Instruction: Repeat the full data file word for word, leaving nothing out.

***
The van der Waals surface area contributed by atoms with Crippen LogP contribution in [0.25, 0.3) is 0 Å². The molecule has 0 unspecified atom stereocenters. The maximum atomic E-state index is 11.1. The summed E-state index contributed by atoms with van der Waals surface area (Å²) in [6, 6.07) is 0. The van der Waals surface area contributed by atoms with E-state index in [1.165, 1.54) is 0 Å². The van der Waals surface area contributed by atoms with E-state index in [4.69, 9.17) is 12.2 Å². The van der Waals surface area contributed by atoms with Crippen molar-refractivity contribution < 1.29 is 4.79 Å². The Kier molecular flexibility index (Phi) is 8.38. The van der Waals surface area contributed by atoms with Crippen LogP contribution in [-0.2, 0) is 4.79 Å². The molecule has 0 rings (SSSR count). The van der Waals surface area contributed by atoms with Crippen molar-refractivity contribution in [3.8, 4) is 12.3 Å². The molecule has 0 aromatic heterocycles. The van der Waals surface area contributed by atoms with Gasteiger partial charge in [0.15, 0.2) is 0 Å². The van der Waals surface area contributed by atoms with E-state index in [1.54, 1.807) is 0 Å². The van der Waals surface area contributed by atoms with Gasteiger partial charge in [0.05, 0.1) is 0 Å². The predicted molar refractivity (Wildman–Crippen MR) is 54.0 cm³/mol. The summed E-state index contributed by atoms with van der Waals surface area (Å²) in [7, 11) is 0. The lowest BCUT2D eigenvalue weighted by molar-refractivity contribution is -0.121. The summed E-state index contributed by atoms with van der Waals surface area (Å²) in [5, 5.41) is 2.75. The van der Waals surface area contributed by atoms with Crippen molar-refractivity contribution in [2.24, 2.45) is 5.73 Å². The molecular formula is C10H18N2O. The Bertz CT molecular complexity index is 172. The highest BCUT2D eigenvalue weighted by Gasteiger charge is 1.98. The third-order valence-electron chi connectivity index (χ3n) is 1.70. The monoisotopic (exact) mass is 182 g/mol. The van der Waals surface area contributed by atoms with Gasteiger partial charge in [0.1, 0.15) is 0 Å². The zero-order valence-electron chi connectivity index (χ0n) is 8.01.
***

The van der Waals surface area contributed by atoms with Crippen LogP contribution in [0.25, 0.3) is 0 Å². The molecule has 0 unspecified atom stereocenters. The maximum atomic E-state index is 11.1. The summed E-state index contributed by atoms with van der Waals surface area (Å²) in [6, 6.07) is 0. The van der Waals surface area contributed by atoms with E-state index in [1.165, 1.54) is 0 Å². The van der Waals surface area contributed by atoms with E-state index in [4.69, 9.17) is 12.2 Å². The van der Waals surface area contributed by atoms with Crippen molar-refractivity contribution < 1.29 is 4.79 Å². The Kier molecular flexibility index (Phi) is 8.38. The van der Waals surface area contributed by atoms with Crippen LogP contribution in [-0.2, 0) is 4.79 Å². The molecule has 0 rings (SSSR count). The van der Waals surface area contributed by atoms with Crippen molar-refractivity contribution in [3.8, 4) is 12.3 Å². The molecule has 0 aromatic heterocycles. The van der Waals surface area contributed by atoms with Gasteiger partial charge in [0.15, 0.2) is 0 Å². The van der Waals surface area contributed by atoms with E-state index in [1.54, 1.807) is 0 Å². The van der Waals surface area contributed by atoms with Gasteiger partial charge in [0.05, 0.1) is 0 Å². The predicted molar refractivity (Wildman–Crippen MR) is 54.0 cm³/mol. The summed E-state index contributed by atoms with van der Waals surface area (Å²) in [7, 11) is 0. The lowest BCUT2D eigenvalue weighted by molar-refractivity contribution is -0.121. The summed E-state index contributed by atoms with van der Waals surface area (Å²) in [5, 5.41) is 2.75. The van der Waals surface area contributed by atoms with Crippen molar-refractivity contribution in [2.24, 2.45) is 5.73 Å². The molecular formula is C10H18N2O. The Bertz CT molecular complexity index is 172. The highest BCUT2D eigenvalue weighted by Gasteiger charge is 1.98. The third-order valence-electron chi connectivity index (χ3n) is 1.70. The monoisotopic (exact) mass is 182 g/mol. The van der Waals surface area contributed by atoms with Gasteiger partial charge in [0.1, 0.15) is 0 Å². The zero-order valence-electron chi connectivity index (χ0n) is 8.01.